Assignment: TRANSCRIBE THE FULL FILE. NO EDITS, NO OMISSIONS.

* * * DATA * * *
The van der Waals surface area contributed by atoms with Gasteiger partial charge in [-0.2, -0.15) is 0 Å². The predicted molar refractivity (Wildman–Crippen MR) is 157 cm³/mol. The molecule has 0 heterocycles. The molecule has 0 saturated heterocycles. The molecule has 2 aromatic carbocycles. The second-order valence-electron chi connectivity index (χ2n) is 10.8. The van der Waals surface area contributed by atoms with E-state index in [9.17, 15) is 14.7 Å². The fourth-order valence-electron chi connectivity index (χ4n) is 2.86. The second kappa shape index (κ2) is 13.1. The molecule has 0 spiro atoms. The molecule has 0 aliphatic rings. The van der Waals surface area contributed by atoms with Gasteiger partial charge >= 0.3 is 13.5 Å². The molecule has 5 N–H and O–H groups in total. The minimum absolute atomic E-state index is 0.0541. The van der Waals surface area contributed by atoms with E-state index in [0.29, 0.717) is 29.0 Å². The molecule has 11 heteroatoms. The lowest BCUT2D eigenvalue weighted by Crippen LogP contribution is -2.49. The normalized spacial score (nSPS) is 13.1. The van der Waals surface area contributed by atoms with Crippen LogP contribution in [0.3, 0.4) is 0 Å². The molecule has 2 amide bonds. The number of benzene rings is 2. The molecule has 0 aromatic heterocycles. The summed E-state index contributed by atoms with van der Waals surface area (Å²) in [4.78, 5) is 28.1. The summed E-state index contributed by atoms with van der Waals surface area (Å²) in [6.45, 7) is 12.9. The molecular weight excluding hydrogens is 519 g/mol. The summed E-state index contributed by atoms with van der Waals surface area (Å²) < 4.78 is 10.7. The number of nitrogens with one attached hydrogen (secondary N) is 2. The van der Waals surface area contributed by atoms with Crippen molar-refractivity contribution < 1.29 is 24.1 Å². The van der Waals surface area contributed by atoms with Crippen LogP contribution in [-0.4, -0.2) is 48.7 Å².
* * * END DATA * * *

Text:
The van der Waals surface area contributed by atoms with Gasteiger partial charge in [-0.2, -0.15) is 0 Å². The predicted molar refractivity (Wildman–Crippen MR) is 157 cm³/mol. The molecule has 0 heterocycles. The molecule has 0 saturated heterocycles. The molecule has 2 aromatic carbocycles. The second-order valence-electron chi connectivity index (χ2n) is 10.8. The van der Waals surface area contributed by atoms with E-state index in [9.17, 15) is 14.7 Å². The fourth-order valence-electron chi connectivity index (χ4n) is 2.86. The second kappa shape index (κ2) is 13.1. The molecule has 0 spiro atoms. The molecule has 0 aliphatic rings. The van der Waals surface area contributed by atoms with Gasteiger partial charge >= 0.3 is 13.5 Å². The molecule has 5 N–H and O–H groups in total. The minimum absolute atomic E-state index is 0.0541. The van der Waals surface area contributed by atoms with E-state index in [0.29, 0.717) is 29.0 Å². The molecule has 11 heteroatoms. The lowest BCUT2D eigenvalue weighted by Crippen LogP contribution is -2.49. The normalized spacial score (nSPS) is 13.1. The van der Waals surface area contributed by atoms with Crippen LogP contribution in [0.3, 0.4) is 0 Å². The molecule has 2 amide bonds. The number of benzene rings is 2. The molecule has 0 aromatic heterocycles. The summed E-state index contributed by atoms with van der Waals surface area (Å²) in [4.78, 5) is 28.1. The summed E-state index contributed by atoms with van der Waals surface area (Å²) in [6.45, 7) is 12.9. The molecular weight excluding hydrogens is 519 g/mol. The summed E-state index contributed by atoms with van der Waals surface area (Å²) < 4.78 is 10.7. The number of nitrogens with one attached hydrogen (secondary N) is 2. The van der Waals surface area contributed by atoms with Crippen molar-refractivity contribution < 1.29 is 24.1 Å². The van der Waals surface area contributed by atoms with Crippen LogP contribution in [-0.4, -0.2) is 48.7 Å².